Part of an ongoing series about the Lowcountry’s colonial history
San Miguel de Guadalpe was the first miserable failure of a European colony in what is now the United States.
Saint Augustine, Florida, gets more attention but that’s just because it was the first successful colony. Therefore it has a long, unbroken chain of civic boosterism that, over the past 500 years, has done much to bolster its Municipal Creation Myth.
Back in the day, failed colonies were not good PR for a community so they tended to be forgotten, their history neglected. There is good reason for this. Besides introducing awkwardness into an otherwise delightful conversation, the discussion of failed colonies created a chilling factor that jeopardized recruitment of new colonists.
The impact on the historical record is that failed colonies lack detailed documentation of their founding. That is why they are so hard to locate.
Fortunately for lovers of history, when it comes to the negative PR value of failed colonies there is an unwritten statute of limitations. In an ironic twist, the possible presence of a failed colony now enhances the cool factor of any destination.
That’s why, in the past century, San Miguel de Guadalpe has been proudly claimed by every coastal community south of the Chesapeake Bay. The South Carolina Lowcountry was hopeful that the remains of San Miguel would eventually be discovered in our neck of the woods, but alas, that was not to be.
Currently scholarly thought is that San Miguel was probably located in Georgia, in the Sapelo Sound area that lies halfway between Savannah and Brunswick.
San Miguel failed for many reasons, the most significant of which was bad karma. The CEO of the colony, Lucas Vasquez de Ayllon, was, to put it politely, ethically challenged.
Luke had a handful of business partners in Santo Domingo who were supposed to be in on the whole San Miguel thing. They helped pay for many of the startup costs, including the not insignificant salary of the ship’s pilot they kept on retainer for several years just so he wouldn’t head back to Chicora in the employ of other Spaniards.
These partners expected Luke to negotiate with the King of Spain and the Council of Indies on their behalf, but Luke pulled a fast one. Instead of coming back to Hispaniola with a Spanish franchise agreement bearing the names of all the partners, he returned with a document that reeked of cheap wine and back-stabbing. It gave authority to create new colonies to one person: Luke.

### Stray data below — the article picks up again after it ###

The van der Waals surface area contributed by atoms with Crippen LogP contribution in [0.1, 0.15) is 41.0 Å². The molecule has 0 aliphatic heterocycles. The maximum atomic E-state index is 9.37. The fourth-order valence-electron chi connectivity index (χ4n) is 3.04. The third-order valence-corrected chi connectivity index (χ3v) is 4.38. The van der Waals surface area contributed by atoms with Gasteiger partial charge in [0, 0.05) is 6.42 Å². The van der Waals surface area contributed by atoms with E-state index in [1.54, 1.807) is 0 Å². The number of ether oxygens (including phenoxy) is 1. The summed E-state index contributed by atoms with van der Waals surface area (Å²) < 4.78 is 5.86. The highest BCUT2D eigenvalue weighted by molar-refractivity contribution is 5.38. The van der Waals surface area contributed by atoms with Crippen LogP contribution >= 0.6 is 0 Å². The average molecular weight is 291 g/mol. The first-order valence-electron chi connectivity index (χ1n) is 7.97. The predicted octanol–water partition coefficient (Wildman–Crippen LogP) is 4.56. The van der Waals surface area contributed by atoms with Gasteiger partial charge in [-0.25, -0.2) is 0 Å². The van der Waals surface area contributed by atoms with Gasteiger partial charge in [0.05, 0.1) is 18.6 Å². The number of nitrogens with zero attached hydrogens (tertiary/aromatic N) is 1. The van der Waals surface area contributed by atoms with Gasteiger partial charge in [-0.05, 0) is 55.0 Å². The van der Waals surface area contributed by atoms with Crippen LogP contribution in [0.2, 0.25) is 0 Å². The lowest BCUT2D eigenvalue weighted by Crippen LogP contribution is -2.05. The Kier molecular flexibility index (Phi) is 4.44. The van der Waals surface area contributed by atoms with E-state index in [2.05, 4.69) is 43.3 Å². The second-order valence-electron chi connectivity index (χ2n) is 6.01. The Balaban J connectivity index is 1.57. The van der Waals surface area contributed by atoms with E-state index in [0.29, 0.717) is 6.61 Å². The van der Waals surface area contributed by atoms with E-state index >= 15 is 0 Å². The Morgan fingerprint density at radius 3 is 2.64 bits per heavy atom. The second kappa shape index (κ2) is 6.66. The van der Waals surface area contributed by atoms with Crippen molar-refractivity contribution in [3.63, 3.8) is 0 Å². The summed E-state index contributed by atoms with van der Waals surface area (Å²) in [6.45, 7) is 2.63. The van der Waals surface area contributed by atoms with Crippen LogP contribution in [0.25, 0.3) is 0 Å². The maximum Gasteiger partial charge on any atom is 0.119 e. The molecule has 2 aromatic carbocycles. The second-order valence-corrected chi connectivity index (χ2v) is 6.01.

He procrastinated for a couple of years about organizing the colony until the crown finally told him use it or lose it. So Luke hurriedly recruited 500 Spanish colonists to accompany him to what was called “Tierra de Ayllon.”
Adding to the enterprise’s bad-karma burden, de Ayllon transported 100 enslaved Africans to San Miguel.
He also brought with them a bunch of horses (for riding) and other livestock (for eating). So if you have animal rights or vegetarian leanings, that’s just one more thing (or two more things) to hold against him.
Not to worry. In the end justice was served.
Next: more about this ill-fated colony, its collapse, and the implications for African diaspora studies.
NOTES ON PAST PIECES IN THE SERIES
• Error of fact: Lucas de Ayllon was not exactly a mayor in Hispaniola, as was reported. He was, however, a high muckety-muck. Ayllon held a number of prestigious-sounding job titles during his stellar career as a conqueror, colonist and converter of pagans in the New World: judge, magistrate, licensiado, that kind of thing.
• Spelling correction: Lucas de Ayllon (not Allyon).
• Spelling variants: Quejo was also spelled Quijo and Quexos. In the ships’ logs it’s sometimes abbreviated as QJO, kind of like J-Lo.